Lucas Richman's three-year stint as conductor-in-training of the Young Musicians Foundation Orchestra ends this year. Sunday evening at Royce Hall, UCLA, he led his last concert in that capacity with an agenda of French music.
One wonders whether a conductor-in-training can choose his own repertory. If so, Richman has some unusual programming ideas, beginning--or rather ending, Sunday--with Ernest Chausson's rarely heard Symphony in B-flat.
Chausson was one of Franck's pupils, but his glowering Symphony begins with Wagnerian intimations of profundity and ends with outtakes from Dvorak's "New World" Symphony. It also proves irrepressibly repetitious over its derivative course, though offering some grandiose climaxes.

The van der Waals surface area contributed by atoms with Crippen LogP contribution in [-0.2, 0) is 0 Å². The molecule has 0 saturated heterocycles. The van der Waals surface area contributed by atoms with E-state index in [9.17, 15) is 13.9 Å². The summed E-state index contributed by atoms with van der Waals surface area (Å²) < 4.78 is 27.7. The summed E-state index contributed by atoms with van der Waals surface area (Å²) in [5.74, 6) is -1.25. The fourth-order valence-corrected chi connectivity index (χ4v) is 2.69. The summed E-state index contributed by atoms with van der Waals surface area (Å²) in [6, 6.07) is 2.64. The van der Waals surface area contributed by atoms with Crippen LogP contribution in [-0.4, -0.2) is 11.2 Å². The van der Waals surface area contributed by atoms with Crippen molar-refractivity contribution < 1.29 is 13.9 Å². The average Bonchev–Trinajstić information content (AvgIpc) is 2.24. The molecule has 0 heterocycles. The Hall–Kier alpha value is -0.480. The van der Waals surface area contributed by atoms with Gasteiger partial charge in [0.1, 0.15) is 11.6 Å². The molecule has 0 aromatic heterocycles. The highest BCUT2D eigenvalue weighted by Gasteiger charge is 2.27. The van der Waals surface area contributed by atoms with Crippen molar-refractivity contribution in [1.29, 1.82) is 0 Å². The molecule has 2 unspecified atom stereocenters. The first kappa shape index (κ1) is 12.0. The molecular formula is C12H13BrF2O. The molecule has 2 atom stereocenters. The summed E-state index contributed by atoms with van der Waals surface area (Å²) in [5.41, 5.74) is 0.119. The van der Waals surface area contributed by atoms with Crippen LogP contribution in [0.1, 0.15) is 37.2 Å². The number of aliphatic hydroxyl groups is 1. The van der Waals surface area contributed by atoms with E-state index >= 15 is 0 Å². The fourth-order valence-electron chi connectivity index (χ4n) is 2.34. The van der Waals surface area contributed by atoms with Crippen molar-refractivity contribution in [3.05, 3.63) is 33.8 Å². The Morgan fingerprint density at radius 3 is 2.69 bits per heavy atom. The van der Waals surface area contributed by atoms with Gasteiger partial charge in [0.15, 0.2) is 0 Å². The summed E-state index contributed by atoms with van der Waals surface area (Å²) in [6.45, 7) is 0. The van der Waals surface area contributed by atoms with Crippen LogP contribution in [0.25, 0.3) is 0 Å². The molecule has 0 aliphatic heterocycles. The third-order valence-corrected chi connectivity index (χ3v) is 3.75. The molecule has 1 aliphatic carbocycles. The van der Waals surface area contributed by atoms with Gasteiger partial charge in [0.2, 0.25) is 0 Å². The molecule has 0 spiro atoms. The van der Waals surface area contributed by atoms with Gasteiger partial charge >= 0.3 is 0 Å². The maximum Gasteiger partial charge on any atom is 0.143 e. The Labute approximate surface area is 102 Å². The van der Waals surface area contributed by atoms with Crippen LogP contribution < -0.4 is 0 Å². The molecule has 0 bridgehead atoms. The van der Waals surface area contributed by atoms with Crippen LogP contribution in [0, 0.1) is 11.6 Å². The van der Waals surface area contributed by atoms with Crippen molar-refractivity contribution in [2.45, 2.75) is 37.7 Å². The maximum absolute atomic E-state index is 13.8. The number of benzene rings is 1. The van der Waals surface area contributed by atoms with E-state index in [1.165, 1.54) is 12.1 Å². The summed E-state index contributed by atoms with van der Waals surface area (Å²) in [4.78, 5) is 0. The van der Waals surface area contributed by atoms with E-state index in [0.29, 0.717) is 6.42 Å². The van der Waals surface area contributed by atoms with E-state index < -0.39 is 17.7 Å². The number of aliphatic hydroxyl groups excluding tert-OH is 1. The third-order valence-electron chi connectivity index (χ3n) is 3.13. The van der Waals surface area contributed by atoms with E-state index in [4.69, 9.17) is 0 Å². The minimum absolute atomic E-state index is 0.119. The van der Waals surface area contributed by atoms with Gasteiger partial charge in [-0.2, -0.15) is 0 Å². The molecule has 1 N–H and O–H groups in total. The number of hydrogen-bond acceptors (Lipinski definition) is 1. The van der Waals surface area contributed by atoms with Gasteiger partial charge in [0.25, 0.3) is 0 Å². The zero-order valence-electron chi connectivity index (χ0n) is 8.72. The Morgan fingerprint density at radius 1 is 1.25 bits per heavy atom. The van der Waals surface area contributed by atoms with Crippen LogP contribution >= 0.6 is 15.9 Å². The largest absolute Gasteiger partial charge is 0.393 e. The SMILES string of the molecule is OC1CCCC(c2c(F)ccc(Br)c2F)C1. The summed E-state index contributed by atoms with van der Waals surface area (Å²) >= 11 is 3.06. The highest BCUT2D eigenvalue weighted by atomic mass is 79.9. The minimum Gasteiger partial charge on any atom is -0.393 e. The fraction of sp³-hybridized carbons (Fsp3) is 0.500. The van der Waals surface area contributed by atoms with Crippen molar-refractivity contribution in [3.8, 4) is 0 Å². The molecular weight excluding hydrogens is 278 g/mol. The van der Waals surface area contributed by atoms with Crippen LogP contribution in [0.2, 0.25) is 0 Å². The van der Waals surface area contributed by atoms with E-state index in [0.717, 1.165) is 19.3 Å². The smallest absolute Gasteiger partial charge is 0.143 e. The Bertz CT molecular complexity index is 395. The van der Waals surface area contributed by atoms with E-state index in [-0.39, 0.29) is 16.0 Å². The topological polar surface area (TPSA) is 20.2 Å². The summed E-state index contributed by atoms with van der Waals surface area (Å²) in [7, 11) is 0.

A student of Daniel Lewis at USC, Richman presents a tidy, restrained podium presence, but his charges needed little exhortation to play with explosive energy: The YMF Orchestra roared up to Chausson's climaxes with ample, slightly edgy, power.
Playing softly, however, was another matter. Orchestra and conductor generally settled for mezzo-forte muttering where true pianissimos were needed.
That created some balance problems, which were not immediately apparent in Chausson's viscid scoring. But in Ravel's "Le Tombeau de Couperin" and Bizet's Symphony in C, string accompaniments often covered woodwind solos.
Richman wanted his Bizet and Ravel quick and nimble and received decently fleet, cohesive, albeit not invariably accurate efforts. There was plenty of pizazz in both interpretation and performance--clarity and elegance may come in time.